Deux bons points pour la nouvelle normalité

JAKARTA – L'opinion commune au sujet de l'état de l'économie mondiale ressemble un peu à cela : depuis le début de la crise financière de 2007-2008, le monde développé lutte pour la reprise et seuls les États-Unis ont réussi à rétablir un équilibre. Les pays émergents ont mieux résisté. Mais ils commencent à éprouver également des difficultés ces derniers temps. Selon cet argument, dans un climat économique morose les seuls gagnants sont les riches, ce qui entraîne la montée en flèche des inégalités.

Ce scénario paraît tout à fait juste. Pourtant après un examen plus approfondi, il s'avère être complètement faux.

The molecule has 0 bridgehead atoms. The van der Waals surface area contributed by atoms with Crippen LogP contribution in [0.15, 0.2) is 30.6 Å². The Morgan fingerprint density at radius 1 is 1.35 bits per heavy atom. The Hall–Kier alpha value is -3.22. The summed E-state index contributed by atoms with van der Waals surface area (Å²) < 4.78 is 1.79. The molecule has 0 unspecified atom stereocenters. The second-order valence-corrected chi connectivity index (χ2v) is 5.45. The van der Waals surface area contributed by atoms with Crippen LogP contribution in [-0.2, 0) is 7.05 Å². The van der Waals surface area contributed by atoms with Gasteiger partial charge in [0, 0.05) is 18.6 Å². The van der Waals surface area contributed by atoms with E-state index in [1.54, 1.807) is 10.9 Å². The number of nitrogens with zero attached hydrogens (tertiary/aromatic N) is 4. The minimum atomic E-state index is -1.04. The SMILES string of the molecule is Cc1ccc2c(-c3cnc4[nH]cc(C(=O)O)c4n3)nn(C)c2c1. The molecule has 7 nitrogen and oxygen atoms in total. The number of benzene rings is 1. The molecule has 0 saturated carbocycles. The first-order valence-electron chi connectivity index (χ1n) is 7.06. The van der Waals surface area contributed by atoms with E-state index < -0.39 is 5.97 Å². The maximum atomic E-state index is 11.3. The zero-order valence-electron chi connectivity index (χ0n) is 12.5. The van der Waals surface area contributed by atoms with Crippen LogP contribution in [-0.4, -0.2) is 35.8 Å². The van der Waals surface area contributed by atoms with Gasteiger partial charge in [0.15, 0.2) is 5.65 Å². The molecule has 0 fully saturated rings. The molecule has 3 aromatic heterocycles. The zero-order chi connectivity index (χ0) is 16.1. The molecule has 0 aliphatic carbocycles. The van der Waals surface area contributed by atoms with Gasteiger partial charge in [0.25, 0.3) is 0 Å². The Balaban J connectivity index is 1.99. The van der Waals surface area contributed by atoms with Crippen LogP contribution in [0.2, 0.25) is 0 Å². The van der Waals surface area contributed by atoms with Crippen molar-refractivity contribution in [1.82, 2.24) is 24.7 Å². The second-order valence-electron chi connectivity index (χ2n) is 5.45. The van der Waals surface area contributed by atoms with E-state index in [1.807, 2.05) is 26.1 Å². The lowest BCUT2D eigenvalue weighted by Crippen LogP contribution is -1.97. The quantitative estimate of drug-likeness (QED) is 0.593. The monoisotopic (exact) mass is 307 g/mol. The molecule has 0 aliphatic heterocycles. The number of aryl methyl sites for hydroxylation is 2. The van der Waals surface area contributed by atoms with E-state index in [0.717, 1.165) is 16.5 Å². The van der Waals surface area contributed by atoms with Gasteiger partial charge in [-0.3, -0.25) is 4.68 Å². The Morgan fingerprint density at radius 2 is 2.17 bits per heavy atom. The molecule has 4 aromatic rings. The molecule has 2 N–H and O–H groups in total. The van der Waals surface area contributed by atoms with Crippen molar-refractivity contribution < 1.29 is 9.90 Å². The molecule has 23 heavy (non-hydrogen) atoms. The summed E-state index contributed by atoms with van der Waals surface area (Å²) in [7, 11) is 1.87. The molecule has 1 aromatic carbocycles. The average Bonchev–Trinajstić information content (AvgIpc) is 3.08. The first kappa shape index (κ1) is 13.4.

Considérons tout d'abord la croissance économique. Selon le Fonds Monétaire International, au cours de la première décennie de ce siècle, la croissance mondiale annuelle a été moyenne de 3,7%, par rapport à 3,3% dans les années 1980 et 1990. Au cours des quatre dernières années, la croissance a été en moyenne de 3,4%. Ces résultats sont bien inférieurs à de nombreuses estimations : en 2010, j'avais prédit que dans la décennie à venir la croissance mondiale aurait un taux annuel de 4,1%. Mais 3,4% n'est guère catastrophique d'après les normes historiques.

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